Sample letter following up after demo installation

GUIDELINES

  1. The letter is sent to remind both the customer and the target customer of your unending desire to serve him/her. Do not repeat previous offers but present him or her new ideas, like additional facts about the product or a special discount. You may opt to send her two letters, one after the meeting and another few weeks later for follow-up purposes.
  2. Thank the customer for his or her time and interest during the presentation of the product and service. If you plan to follow-up, you can ask the client whether he successfully received the materials and if he enjoyed reading it.
  3. Highlight the qualities that are most attractive to the customer, or those that will best fit his necessities.
  4. Show the customer the ease of placing an order. Explain the steps very well and encourage him/her.

SAMPLE LETTER

[Senders Name]
[Address line]
[State, ZIP Code]

[Letter Date]

[Recipients Name]
[Address line]
[State, ZIP Code]

[Subject: Normally bold, summarizes the intention of the letter] -Optional-


Dear [Recipients Name],

I have always enjoyed showing our latest line of bath and hardware related to the kitchen. I am sure that the sample fixtures that I installed are working correctly. You have very rightly pointed out the selling point of the hardware. Most customers now wish to buy chic and real metal kitchen and bath fixtures. The new line has updated the originals with technology.

Order now to take advantage of the introductory prices being offered. You will receive a discount of 20% on a purchase of $4000 or more. Call me at Joe Hardware and we will answer all your queries as well as your order. We look forward to your call.

Sincerely,

[Senders Name]
[Senders Title] -Optional-

[Enclosures: number] - Optional -
cc: [Name of copy recipient] - Optional -

Sample letter following up after demo installation.

Further things to consider when writing follow-up letters to customers

Further things to consider when writing follow-up letters to customers

Follow-Up Letters

Follow-up letters are letters you write after business contracts, job interviews or business meetings to show that you are still interested in the recipients and that you are willing to build a relationship. Follow-up letters provide a platform for continued communication and are an effective way of consolidating a real relationship between you and the recipients. A follow-up letter is important in the early stages of a business relationship as it gives you an opportunity to reintroduce yourself and reconnect with the recipient. It also gives you a chance to address a concern that was raised at the previous meeting or give additional information to the recipient.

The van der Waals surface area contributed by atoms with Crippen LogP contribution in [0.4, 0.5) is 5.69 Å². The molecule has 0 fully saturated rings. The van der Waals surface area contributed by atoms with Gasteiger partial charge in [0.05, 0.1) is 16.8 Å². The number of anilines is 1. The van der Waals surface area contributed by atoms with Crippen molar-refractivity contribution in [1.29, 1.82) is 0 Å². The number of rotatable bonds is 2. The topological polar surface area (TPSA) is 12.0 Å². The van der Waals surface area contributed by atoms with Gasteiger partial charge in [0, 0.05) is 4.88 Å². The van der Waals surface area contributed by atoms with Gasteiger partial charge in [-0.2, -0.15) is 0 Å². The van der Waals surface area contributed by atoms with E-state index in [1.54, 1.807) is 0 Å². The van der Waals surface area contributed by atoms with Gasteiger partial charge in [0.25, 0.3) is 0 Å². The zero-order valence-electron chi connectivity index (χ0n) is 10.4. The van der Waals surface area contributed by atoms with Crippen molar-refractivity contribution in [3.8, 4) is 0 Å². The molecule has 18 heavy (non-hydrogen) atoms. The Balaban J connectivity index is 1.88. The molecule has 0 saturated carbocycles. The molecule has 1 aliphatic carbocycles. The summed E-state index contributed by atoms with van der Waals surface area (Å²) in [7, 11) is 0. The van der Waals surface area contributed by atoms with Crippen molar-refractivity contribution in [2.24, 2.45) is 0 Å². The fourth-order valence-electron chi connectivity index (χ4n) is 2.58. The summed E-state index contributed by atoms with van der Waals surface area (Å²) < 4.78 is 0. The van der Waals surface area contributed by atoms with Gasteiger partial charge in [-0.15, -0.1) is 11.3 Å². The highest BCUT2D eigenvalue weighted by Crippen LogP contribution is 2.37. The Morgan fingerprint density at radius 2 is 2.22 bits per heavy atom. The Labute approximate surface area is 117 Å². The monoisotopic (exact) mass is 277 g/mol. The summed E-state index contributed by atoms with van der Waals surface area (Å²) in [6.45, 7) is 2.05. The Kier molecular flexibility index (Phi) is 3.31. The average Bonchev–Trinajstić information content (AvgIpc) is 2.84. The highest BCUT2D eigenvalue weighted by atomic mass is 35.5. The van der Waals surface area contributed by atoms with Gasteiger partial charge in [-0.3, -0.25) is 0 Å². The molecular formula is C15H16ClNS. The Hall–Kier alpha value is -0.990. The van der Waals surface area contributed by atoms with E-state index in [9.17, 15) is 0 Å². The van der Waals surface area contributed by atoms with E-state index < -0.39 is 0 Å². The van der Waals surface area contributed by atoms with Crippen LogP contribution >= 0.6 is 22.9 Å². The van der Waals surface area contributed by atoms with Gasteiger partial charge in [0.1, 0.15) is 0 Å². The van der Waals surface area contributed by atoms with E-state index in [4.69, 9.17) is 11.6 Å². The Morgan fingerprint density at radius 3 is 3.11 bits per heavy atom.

Well written follow-up letters can make a great difference in your success. These are letters sent during the early stage of the relationship, and therefore the writing style should be fairly formal. Make sure to write the letter as soon as possible after the meeting to keep things fresh. Explain your point clearly and avoid making unnecessary assumptions. Try as much as possible not to convey any negative sentiments. Where necessary, remind the recipient of any deadlines as well as date and time for the next meeting. Close the letter positively.

Letters to Customers

Letters to customers are letters written by businesses to people or organizations who buy goods and services from these businesses. These letters can be addressed to specific customers or to all customers, depending on the issue. If you own a business, there are many times you may find it necessary to write to your customers. For example, you may want to send apology letters for billing errors, collection letters to those who owe you money, follow-up letters after initial customers' visits, marketing letters to promote conference events, etc. Constantly writing to your customers is essential as it makes the customers feel valued and strengthens the company-customer relationship.

All letters to customers are formal. Therefore you should maintain a professional tone. Address the customer by his/her name instead of "Dear valued customer". Thank the person for being your customer. Convey your message clearly and concisely without mixing information. Separate important information and label it with subheadings. Avoid putting off the customer with detailed terms and conditions. Instead, put these on a different page. Tell the recipient how to contact you and how to stop receiving letters. Conclude with a positive remark. Write your name and hand sign the letter.

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